Keep on Trekking

This past weekend our group went for a three day trek. The first day we hiked out to our campsite, where we stayed for the two nights. The weekend was comprised of classic camping activities, such as ghost stories and card games. On the second day there was an optional trek comprised of 13 km uphill to Kareri Lake, and 13 km back down again. As I am someone who gets extremely winded on the way up to our guest house it may surprise you that I decided to do this optional 26 km trek. Though I stand by my excuse that the air thinner here, and the reason that I weeze so heavily up that hill has nothing to do with my general lack of physical fitness.

The surface of Kareri Lake is about 3000 m above sea level. I also learned that it is one of eleven sacred lakes. There was also a shrine dedicated to Lord Shiva on the hilltop we ate lunch on that overlooks the lake. Kapil and Ishan led us up the mountain, they were both so incredibly impressive that I’m still not convinced that they are not super humans. I’m constantly surprised in the best way by what people can accomplish. On the way up Kapil told me that this was his favourite trek. The fact that Kapil was willing to share his favourite trek with us made me feel so privileged. It is incredibly special when someone is willing to take you somewhere important to them, that gesture alone makes it special for you too.

Your experiences shape who you are. But I think that people often forget how heavily who you are can shape your experiences. Being able to stand and look across the sacred lake made me feel incredibly privileged. I was afforded an opportunity many being don’t get to experience, even within the surrounding area, because of who I am, and who I was with. However, by going on the hike I wasn’t able to go with the rest of the group to Kareri Village. Without seeing the village, my experience trekking up the mountain are devoid of the social context and importance that it exists within. We did see other people along the way, but my focus was intently on putting one foot in front of the other. Retrospectively, it would have been amazing to talk to people in the village or on the trek. As it stands, the experience feels a bit odd, like when you walk through a neighbours’ backyard without their permission. You feel like you are invading on something special and personal to them.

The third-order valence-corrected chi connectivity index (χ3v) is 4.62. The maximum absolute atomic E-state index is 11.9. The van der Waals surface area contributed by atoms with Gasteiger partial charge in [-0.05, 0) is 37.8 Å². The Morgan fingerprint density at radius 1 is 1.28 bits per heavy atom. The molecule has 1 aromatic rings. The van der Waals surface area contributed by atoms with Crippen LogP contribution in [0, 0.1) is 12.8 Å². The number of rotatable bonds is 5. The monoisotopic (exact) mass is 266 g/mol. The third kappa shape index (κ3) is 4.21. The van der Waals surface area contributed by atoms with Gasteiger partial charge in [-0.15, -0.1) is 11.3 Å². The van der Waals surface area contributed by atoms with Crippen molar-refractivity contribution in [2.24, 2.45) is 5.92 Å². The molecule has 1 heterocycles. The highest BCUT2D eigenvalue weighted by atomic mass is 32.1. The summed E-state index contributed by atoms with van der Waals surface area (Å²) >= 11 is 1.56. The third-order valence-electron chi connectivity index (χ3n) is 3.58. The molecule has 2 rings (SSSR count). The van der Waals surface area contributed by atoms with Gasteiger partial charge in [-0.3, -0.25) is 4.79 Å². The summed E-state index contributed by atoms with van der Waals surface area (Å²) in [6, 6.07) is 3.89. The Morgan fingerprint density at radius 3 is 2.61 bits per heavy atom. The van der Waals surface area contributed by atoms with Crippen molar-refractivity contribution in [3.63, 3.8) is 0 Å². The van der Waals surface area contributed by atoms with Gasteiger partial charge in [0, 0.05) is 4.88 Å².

All in all, the entire weekend was an amazing experience. Charlie (pictured below) really felt that hike harder than anyone else. With all the running back and forth she probably trekked twice as far as the rest of us. There is likely a lesson in there about knowing your own limits, and knowing just how hard to push them. The folly of youth.

Charlie at Kareri Lake - Copy

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